Siemens joins forces with Teesside University to use Fibersim as a teaching tool for composite design

Composite engineering

The background

There is a growing popularity for using advanced composite materials in all areas of engineering, including automotive and aerospace engineering, which means that universities are keen to understand how to develop students’ knowledge in this area. There is also currently a major skills gap in composites engineering, meaning that students can potentially gain sought-after skills for employment in their engineering career paths.

Dr David Hughes, senior lecturer in materials engineering at Teesside University, is addressing the skills gap through research and instruction in composites engineering. In the UK, there are currently many people working on composite materials in the broadest sense and many working on manufacturing methods, but the greatest skills gap is for people who can design in composites.

The Solution

In partnership with Siemens PLM Software, Teesside University uses the Fibersim portfolio of software for composites engineering in its teaching and research. With about 60 licenses of Fibersim, the university has embedded the software in its engineering courses and is the only university in the UK to embed Fibersim into its degree programs. With Fibersim students can learn how to create a digital twin of a composite part that links analysis, design and manufacturing – everything needed for composites engineering.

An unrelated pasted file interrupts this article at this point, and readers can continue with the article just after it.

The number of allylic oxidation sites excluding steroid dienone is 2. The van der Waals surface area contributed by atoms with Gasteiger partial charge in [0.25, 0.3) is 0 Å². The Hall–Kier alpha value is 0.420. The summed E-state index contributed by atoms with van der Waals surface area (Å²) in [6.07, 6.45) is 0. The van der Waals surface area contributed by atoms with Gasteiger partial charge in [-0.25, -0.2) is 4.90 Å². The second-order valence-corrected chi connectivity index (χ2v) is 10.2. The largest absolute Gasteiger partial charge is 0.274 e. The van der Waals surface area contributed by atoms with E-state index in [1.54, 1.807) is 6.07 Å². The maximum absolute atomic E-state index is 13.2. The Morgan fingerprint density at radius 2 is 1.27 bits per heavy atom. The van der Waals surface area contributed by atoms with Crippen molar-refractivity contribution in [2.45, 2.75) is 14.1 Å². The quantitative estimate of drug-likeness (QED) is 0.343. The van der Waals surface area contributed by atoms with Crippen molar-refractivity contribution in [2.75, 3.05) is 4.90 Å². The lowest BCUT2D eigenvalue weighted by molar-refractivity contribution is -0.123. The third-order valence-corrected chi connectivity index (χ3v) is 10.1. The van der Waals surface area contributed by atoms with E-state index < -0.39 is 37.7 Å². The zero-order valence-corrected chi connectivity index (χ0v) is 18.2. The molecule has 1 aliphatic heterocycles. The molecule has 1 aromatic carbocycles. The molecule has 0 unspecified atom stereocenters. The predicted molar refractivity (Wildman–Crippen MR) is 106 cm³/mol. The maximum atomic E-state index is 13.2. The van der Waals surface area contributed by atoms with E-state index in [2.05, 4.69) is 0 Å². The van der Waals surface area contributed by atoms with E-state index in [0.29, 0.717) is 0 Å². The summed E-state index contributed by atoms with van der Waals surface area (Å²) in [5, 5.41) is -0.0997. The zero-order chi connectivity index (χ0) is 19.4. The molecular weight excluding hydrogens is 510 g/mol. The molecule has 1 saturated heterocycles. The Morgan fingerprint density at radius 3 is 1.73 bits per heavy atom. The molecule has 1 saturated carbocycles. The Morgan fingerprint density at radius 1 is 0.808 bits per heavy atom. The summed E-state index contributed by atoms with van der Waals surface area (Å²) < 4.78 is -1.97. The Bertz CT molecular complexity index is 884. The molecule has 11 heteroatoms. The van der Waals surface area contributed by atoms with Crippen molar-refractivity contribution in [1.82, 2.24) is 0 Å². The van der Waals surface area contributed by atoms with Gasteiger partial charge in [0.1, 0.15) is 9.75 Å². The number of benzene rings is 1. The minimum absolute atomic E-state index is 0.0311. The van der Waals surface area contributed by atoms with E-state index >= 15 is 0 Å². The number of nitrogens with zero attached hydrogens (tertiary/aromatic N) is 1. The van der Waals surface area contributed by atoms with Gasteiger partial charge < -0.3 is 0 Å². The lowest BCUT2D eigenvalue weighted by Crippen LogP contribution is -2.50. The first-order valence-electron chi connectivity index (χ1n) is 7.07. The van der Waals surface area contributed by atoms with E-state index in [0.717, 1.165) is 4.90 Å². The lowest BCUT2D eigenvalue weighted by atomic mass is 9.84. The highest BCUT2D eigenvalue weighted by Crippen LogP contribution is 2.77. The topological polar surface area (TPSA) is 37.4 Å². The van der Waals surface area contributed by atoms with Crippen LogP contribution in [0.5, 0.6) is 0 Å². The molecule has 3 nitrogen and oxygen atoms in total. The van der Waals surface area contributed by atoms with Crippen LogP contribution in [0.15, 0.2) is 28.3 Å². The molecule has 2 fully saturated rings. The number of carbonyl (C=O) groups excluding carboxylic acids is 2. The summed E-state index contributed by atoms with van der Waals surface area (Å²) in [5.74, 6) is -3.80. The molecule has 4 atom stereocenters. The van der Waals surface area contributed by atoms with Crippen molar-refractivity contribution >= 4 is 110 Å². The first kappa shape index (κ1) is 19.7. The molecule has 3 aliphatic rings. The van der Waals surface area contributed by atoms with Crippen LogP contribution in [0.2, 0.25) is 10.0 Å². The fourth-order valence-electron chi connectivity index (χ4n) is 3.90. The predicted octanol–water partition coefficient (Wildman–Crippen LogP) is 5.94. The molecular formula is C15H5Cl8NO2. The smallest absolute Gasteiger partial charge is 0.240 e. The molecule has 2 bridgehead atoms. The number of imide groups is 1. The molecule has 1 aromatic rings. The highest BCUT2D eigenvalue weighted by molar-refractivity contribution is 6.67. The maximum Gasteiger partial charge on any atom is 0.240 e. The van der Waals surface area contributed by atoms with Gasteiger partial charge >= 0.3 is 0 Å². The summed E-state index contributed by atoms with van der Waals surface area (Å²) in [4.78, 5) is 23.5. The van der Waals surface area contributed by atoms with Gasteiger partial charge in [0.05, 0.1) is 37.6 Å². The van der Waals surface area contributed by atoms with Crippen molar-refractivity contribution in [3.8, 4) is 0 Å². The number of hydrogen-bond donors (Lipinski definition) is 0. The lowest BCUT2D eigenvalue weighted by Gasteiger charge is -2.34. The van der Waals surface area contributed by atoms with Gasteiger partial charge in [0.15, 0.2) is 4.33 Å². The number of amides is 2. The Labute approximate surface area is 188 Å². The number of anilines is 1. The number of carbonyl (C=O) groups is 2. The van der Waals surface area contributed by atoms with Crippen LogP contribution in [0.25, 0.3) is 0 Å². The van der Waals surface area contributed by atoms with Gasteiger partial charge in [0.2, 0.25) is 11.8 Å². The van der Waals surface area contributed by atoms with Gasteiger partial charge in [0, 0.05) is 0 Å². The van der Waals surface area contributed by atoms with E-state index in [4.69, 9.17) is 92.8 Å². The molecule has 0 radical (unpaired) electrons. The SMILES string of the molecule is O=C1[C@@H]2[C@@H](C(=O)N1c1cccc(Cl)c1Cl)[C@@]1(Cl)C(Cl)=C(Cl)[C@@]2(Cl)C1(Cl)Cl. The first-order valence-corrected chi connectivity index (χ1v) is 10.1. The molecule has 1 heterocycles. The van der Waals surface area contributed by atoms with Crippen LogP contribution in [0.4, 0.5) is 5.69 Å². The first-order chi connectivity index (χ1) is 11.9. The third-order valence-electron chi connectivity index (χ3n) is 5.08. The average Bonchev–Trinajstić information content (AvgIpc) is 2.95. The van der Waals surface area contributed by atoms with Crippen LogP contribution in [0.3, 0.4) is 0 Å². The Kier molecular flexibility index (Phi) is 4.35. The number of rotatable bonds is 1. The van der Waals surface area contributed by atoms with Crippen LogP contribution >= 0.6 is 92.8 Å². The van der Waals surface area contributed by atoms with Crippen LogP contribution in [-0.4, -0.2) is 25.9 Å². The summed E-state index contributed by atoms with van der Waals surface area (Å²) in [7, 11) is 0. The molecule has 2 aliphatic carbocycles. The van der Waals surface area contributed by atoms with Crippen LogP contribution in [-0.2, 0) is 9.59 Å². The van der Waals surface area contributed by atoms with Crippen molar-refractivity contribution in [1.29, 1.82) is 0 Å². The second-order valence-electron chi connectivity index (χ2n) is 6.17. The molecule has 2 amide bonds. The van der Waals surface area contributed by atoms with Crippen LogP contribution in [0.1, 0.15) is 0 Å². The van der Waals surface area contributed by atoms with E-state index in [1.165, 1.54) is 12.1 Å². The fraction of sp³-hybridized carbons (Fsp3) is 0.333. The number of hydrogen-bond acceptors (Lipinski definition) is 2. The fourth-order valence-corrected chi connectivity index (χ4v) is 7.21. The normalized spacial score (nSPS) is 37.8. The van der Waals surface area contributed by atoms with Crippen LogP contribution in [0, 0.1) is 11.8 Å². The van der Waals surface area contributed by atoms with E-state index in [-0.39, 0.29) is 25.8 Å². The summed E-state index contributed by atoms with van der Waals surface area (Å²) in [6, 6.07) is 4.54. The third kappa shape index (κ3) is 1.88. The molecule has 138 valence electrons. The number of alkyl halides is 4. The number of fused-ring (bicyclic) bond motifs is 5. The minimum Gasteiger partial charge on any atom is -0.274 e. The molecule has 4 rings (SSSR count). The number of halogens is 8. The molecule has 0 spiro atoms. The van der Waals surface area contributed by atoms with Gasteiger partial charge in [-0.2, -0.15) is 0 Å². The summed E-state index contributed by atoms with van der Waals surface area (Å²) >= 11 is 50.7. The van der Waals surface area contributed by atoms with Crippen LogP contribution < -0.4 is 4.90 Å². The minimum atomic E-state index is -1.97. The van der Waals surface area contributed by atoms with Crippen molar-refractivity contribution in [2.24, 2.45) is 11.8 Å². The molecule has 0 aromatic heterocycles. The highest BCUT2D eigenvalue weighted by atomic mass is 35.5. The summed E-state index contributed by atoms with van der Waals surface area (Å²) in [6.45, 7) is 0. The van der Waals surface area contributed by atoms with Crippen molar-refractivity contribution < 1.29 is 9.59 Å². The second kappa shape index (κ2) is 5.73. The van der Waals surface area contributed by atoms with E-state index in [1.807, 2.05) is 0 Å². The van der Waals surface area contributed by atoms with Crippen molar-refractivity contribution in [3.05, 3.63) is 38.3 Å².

Teesside University also uses Siemens’ NX software for product development and NX Nastran software for structural simulation, as part of a comprehensive instruction program that includes practical hands-on projects and facilities. The goal is to create students who understand digital tools to help students understand the way engineering is going and how markets are developing. More and more is done in a simulation environment rather than in more traditional development processes to support this approach.

Dr Hughes’ course in composites is mandatory in the aerospace degree programme, and each semester 40 to 60 students are enrolled in the class. “A core learning outcome in the aerospace degree is knowledge of aerospace materials, which include high-temperature alloys and composite materials,” says Dr Hughes. “It’s a core topic.”

Ultimately working with composite materials is fundamentally different from working with metals, which challenges students to think in new ways. The problems initially feel harder to solve, but the benefits are much larger.